This morning I am walking parallel to the coast but some way inland due to the closure of the coast path. The website however assures me there will still be sea views. My route starts with a footpath off to the left just outside Kingston and soon I am striding up a wide grassy path following signs for the tumulus, a Bronze Age burial mound. In the distance I see a man walking towards me with a couple of dogs and his passing remark makes me chuckle “nice and benign this morning isn’t it?” I feel like saying “yes vicar” but don’t of course.
The views from the top of the tumulus are wonderful, craggy limestone cliffs to the far left and wide deep sweeps of countryside behind them – and yes the sea. It is very quiet.
After a brief conversation with a few sheep I turn right onto a very muddy path which leads me over the ridge and eventually down to Kimmeridge.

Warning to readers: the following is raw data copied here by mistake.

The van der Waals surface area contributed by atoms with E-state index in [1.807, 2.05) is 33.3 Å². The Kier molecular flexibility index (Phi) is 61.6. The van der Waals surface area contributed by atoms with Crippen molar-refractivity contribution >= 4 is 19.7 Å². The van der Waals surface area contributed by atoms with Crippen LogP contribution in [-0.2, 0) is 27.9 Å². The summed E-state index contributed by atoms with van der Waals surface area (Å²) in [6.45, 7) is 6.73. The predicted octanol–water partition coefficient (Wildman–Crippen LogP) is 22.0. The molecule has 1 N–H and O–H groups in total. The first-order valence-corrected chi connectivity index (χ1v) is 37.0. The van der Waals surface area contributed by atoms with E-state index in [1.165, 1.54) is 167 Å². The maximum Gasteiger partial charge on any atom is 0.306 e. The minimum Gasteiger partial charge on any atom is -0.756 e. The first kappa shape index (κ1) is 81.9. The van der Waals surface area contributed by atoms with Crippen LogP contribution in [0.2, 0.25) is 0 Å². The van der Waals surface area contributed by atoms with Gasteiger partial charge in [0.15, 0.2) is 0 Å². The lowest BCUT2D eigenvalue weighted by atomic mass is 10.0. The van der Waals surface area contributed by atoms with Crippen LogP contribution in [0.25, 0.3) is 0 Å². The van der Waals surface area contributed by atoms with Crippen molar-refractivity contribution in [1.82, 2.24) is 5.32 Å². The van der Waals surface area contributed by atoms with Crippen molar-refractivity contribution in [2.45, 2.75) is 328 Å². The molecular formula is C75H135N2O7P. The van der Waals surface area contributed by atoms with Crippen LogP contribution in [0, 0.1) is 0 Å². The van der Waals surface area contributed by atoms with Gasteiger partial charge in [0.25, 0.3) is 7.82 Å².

From here there are more long views, although I spend most of the time head down with my eyes on my feet trying to navigate the boggy trail.
After a while the trail turns into a track and I can see a 4×4 approaching. A man gets out of the car and stares into the distance, he then turns to get back in, sees me, stops and goes back to where he was previously standing. I pretend to be fiddling with my boot and wait for him to get back in his car. I walk quickly past not making eye contact – I am aware of how alone I am out here. I hear the car start up behind me so I move onto the verge to let him pass. As he does so he winds the window down and asks if I want a lift, in what I hear as a slightly lascivious tone, “no thank you” I say, politely but firmly…………………………